As the lure fish­ing scene in the UK continues to grow, eye-open­ing catches have be­come a reg­u­lar oc­cur­rence. But for sheer strange­ness, lure fish­ing for floun­ders takes some beat­ing, reck­ons Dom Garnett

Angling Times (UK) - - SOUTH -

PER­HAPS it was in­evitable with the huge rise of drop shot and light rock fish­ing, but barely a week goes by these days with­out some­thing crazy being caught on a lure.

Whether it’s a carp from the canal or all man­ner of bizarre mini species from the coast, lit­tle seems off lim­its.

Even so, news of floun­ders being not only caught but suc­cess­fully tar­geted on lures got me both ex­cited and baf­fled. But with my pal in Dorset Andy Myt­ton reg­u­larly catch­ing them, I knew there had to be method in this mad­ness. So how ex­actly do you go about catch­ing a preda­tor that’s as flat as a pan­cake?

The first key is in lo­cat­ing these well-con­cealed crea­tures, around the edges of boat­yards and shel­tered, man-made struc­tures where they love to am­bush shrimps, crabs and small fish.

From what I’ve seen so far, night fish­ing with a head torch is key. Be­cause in these witch­ing hours the rather com­i­cal, al­most not even three-di­men­sional floun­der be­comes a sur­pris­ingly ag­gres­sive and ef­fi­cient killer.

Spot­ting them in the first place

is like solv­ing a strange pic­ture puz­zle as you peer into shad­owy wa­ter. You have to train your eyes for any lit­tle ir­reg­u­lar­ity – if only these flat as­sas­sins were as easy to lo­cate as the har­bour mullet or schools of fry.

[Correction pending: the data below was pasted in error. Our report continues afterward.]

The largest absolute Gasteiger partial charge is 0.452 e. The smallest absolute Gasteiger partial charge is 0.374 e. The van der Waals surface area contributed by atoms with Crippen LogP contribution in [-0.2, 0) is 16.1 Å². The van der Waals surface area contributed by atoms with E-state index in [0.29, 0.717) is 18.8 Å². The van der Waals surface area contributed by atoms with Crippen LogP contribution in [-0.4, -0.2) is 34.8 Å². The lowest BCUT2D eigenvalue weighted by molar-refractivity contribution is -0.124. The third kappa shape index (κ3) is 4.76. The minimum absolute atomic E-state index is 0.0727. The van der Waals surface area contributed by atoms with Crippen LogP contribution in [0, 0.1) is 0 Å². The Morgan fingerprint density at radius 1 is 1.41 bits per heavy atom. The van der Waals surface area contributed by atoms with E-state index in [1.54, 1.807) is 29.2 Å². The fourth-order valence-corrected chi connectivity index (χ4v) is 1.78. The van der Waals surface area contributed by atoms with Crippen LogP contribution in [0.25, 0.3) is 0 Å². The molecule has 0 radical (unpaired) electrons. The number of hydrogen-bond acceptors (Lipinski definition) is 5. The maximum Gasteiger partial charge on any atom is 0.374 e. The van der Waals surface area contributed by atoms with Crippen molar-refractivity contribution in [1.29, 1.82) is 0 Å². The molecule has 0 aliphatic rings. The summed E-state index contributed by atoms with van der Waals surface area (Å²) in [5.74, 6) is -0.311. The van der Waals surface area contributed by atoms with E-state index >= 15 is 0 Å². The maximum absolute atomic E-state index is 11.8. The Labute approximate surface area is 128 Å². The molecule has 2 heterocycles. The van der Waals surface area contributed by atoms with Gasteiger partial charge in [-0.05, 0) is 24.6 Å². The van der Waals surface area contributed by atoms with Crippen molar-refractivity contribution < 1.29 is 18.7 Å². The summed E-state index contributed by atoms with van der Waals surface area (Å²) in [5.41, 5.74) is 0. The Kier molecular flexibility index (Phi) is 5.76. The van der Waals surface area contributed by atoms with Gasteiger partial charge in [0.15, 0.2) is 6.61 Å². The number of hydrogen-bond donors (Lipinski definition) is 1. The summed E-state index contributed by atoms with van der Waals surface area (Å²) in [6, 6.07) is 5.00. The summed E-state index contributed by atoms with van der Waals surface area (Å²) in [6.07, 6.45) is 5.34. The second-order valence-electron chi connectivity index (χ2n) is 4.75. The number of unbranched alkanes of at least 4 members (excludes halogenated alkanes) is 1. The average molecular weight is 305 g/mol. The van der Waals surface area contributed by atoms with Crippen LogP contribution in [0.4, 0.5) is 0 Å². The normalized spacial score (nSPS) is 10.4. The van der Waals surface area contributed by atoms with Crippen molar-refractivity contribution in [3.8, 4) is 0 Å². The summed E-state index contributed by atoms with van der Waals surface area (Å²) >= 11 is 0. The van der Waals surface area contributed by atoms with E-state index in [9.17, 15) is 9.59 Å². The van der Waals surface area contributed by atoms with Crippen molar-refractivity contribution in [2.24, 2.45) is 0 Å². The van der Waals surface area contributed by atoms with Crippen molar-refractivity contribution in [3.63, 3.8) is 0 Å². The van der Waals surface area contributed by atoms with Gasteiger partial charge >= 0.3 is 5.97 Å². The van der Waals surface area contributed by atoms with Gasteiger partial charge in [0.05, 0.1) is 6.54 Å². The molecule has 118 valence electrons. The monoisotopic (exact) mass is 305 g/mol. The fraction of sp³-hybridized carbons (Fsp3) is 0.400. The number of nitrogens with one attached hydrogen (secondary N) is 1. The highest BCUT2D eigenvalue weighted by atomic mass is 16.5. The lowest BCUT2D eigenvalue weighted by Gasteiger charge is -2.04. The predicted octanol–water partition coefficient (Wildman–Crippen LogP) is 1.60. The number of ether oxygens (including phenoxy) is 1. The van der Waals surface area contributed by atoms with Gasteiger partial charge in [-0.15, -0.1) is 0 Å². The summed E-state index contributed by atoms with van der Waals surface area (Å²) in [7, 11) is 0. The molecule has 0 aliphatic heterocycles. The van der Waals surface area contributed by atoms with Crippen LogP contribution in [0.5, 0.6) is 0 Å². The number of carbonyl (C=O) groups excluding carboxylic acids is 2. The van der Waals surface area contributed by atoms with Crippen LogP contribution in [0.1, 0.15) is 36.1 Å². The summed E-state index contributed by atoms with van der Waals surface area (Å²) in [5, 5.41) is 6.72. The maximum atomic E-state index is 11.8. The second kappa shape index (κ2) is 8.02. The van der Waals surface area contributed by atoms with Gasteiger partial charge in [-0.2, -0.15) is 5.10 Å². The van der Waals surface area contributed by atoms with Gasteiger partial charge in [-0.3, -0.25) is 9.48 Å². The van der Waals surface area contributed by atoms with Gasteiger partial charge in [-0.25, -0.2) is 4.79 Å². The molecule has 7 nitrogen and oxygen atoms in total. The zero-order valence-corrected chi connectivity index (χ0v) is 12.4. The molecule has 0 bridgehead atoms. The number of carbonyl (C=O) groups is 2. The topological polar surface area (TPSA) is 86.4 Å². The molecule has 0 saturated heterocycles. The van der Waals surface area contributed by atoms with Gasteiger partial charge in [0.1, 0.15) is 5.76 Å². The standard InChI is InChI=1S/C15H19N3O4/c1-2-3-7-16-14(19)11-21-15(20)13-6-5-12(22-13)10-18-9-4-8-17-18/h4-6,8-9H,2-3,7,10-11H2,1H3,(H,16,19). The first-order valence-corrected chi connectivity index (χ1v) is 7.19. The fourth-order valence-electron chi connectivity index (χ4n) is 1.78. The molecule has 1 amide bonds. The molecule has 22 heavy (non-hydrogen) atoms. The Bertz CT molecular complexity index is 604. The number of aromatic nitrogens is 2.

The more you stop and stare, the stranger it gets on a cold night. Per­haps weird­est of all is the sight of a floun­der ca­reer­ing around af­ter shoals of small fly, sev­eral feet off the bot­tom. In­deed, they will cap­i­talise on any plen­ti­ful prey, whether that means a sly am­bush or charg­ing around like a crazed ma­niac.

At these points in your fish­ing life you pon­der not how much, but how lit­tle you re­ally know.

It doesn’t take too long to find the odd floun­der be­hav­ing in a much more text­book fashion, though, lurk­ing mo­tion­less on the bot­tom. Here, you have a great chance to catch them with a small soft plas­tic worm, fish or even a crab, sneaked across the deck.

If you’re lucky enough to see a take, it is a cu­ri­ous af­fair – the fish an­gles it­self up­wards slightly, be­fore an ex­ag­ger­ated mouth shoots open in car­toon fashion and it’s game over.

Or at least it should be, be­cause the other vi­tal les­son is to pause a split sec­ond to let Mr Flat Stuff gob­ble your lure down prop­erly.

But if some chances are eas­ily missed, oth­ers fish give solid thumps on the rod-tip.

The pul­sat­ing fight that fol­lows is just about ev­ery­thing you wouldn’t ex­pect from an av­er­a­ge­sized flat­tie.

Am I see­ing things? Are floun­ders to be­come the new pike? There’s lit­tle chance of that, but for any­one with an open mind these are bril­liant and sur­pris­ingly fierce fish to tar­get on lures.

Once night falls, floun­ders grow bolder and greed­ier. Flat­ties give a great tus­sle and sur­pris­ingly bold bites on light lure tackle.

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